Tuesday, June 18 2013 11:38 AM EDT2013-06-18 15:38:29 GMT
LOUISVILLE, Ky. (WDRB) -- Authorities have identified a body found in a Shelbyville creek Monday afternoon.The body is identified as 15-year-old Jackleen Lane, of Bagdad, Ky.According to Shelby CountyMore >>
According to Shelby County Coroner Jeff Ivers, autopsy results show a cause of death "consistent with drowning" and point to the death being an accident.More >>
Tuesday, June 18 2013 9:47 AM EDT2013-06-18 13:47:27 GMT
LOUISVILLE, Ky. (WDRB) -- A Louisville man has been arrested after police say he stabbed a man at Churchill Downs multiple times for declining beer.According to an arrest report, the incident took placeMore >>
According to an arrest report, the incident took place Monday night, near Barn 47.More >>
Tuesday, June 18 2013 11:50 AM EDT2013-06-18 15:50:19 GMT
LOUISVILLE, Ky. (WDRB) -- An Indianapolis man wants his 50 guns back, and now the Indiana Court of Appeals is hearing Robert Redington's appeal.Police seized his guns when they found him watching a BloomingtonMore >>
Police seized Robert Redington's guns when they found him watching a Bloomington bar where I.U. Student Lauren Spierer was partying the night she went missing.More >>
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Jefferson County Attorney Mike O'Connell created a controversy recently when he sent a letter to district court judges, berating them for allowing defense attorneys to use a controversial tactic that results in a large number of acquittals in DUI cases.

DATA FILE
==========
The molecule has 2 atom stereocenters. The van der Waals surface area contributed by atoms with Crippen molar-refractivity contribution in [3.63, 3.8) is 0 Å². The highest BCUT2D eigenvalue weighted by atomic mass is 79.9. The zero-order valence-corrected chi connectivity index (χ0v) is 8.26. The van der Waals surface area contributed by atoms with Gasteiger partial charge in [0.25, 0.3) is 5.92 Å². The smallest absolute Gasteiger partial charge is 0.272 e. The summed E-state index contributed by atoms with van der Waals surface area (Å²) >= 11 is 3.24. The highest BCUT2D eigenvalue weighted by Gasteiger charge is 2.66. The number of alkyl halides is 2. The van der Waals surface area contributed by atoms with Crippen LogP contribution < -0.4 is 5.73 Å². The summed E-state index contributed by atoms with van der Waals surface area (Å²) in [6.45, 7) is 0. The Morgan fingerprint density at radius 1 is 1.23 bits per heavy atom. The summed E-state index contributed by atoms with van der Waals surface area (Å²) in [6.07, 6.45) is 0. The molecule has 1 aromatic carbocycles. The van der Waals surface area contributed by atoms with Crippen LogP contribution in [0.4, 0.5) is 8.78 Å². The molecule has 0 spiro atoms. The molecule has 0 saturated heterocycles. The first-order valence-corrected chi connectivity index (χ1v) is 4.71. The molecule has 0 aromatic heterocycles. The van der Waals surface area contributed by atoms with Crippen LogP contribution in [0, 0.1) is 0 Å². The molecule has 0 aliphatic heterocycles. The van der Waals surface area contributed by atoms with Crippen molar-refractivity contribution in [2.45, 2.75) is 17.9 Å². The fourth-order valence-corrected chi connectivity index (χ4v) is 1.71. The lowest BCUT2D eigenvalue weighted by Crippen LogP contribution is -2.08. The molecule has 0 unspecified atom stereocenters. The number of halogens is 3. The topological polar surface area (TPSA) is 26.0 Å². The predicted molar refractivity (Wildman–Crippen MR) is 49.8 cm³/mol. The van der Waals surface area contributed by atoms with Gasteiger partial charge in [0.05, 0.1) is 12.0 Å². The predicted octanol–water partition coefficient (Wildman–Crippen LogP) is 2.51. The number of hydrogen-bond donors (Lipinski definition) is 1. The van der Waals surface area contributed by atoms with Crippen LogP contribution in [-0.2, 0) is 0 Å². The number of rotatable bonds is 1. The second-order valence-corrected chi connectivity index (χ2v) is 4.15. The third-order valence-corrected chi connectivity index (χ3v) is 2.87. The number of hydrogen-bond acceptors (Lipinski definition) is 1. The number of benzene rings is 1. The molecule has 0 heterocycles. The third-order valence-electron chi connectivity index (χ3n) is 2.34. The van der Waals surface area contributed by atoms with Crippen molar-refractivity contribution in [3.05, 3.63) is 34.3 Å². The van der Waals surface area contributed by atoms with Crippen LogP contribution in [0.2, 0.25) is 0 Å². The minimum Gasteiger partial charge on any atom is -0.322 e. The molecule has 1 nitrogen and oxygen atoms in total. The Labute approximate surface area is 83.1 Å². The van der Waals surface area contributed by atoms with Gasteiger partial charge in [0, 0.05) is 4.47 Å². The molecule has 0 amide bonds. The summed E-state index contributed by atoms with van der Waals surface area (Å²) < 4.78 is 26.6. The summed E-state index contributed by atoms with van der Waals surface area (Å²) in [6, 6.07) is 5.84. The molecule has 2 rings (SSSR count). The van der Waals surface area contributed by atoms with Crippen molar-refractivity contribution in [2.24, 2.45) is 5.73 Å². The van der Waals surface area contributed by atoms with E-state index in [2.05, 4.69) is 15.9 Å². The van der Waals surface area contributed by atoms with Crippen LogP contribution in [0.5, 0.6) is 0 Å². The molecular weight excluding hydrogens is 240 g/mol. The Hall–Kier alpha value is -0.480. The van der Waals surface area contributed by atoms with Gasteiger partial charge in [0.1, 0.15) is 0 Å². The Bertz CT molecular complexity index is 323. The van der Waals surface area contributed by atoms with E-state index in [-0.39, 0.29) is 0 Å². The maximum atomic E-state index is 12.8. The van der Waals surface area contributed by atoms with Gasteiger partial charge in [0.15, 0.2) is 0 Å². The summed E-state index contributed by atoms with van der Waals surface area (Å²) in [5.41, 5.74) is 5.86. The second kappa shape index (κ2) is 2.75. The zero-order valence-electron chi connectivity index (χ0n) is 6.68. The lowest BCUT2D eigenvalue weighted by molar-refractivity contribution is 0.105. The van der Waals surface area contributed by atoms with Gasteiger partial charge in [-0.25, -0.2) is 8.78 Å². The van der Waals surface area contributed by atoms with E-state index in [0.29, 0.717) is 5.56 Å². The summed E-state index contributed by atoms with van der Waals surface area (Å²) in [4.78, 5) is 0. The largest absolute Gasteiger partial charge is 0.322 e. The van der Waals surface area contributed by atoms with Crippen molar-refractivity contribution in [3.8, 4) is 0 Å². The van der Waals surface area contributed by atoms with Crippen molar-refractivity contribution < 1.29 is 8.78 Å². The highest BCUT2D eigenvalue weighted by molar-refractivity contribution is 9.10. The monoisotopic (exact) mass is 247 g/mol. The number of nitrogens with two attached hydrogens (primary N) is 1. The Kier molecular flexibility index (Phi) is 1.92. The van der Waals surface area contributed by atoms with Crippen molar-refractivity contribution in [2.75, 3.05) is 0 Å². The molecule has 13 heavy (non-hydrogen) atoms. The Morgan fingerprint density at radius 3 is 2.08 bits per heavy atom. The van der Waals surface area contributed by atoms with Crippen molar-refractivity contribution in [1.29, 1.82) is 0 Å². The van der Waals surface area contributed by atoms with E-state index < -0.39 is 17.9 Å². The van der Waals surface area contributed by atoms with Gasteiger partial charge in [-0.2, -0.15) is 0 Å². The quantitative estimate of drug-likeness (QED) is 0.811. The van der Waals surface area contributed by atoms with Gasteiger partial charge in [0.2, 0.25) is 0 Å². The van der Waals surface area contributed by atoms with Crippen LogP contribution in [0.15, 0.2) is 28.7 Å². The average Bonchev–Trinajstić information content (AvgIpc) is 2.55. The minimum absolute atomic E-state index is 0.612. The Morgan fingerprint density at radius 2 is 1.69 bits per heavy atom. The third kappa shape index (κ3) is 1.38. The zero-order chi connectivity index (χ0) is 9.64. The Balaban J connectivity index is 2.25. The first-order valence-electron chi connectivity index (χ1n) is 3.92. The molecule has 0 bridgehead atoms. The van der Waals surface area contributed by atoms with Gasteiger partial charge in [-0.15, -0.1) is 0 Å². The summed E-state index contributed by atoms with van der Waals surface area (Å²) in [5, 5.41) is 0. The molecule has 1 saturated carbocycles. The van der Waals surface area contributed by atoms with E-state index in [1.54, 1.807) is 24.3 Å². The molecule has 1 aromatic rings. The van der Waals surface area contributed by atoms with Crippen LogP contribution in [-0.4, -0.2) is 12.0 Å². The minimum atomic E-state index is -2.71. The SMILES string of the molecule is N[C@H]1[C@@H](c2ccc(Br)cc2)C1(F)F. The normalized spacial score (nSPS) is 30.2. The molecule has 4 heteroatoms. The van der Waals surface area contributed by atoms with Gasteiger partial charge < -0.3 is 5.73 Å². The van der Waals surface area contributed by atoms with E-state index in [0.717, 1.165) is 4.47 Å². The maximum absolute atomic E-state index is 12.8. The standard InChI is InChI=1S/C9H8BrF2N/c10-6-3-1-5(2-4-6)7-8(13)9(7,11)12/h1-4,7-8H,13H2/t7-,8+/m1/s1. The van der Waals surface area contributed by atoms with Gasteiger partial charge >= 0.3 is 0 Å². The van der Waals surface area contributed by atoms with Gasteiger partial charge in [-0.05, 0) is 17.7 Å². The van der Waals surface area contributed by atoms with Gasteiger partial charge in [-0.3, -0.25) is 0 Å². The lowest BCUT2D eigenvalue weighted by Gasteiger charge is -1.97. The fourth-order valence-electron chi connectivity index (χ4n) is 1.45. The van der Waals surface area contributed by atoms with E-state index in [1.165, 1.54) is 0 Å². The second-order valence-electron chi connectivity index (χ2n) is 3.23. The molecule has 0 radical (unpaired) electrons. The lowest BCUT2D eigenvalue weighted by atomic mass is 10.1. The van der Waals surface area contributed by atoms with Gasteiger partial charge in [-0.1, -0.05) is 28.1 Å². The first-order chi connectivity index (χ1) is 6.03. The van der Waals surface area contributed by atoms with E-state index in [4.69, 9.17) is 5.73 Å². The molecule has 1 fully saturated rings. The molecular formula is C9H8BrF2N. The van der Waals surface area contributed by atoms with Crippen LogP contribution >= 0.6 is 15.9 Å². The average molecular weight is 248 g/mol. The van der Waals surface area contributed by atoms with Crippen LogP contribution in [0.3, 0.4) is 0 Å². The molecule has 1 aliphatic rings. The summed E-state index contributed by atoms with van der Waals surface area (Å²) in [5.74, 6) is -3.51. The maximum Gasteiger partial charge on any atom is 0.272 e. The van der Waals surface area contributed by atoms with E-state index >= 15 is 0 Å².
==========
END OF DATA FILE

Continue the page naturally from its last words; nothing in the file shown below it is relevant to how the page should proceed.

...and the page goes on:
Many of the judges felt threatened and pointed out that they're powerless in any case to change the procedures in question because they're established by Kentucky's Supreme Court.
The judges are correct in saying they have to live by the Supreme Court's parameters. And, understandably, defense attorneys will never surrender quietly when threatened with any restriction on their arsenal of tactics.
But even though O'Connell may have delivered it somewhat clumsily, his message needs to be heard. Because the last thing our Commonwealth needs to be known for is lenient treatment of drunk drivers.
If the Kentucky Supreme Court can eliminate this loophole by requiring challenges to the admissibility of evidence BEFORE any trial begins, then they should. While those accused of drunk driving deserve every right to defend themselves in court, they should NOT have the opportunity to "game" the system to achieve results that allow the guilty to go free.
Justice must apply to victims as well as the accused, and I hope our Supreme Court will address this concern and act appropriately if it comes before them.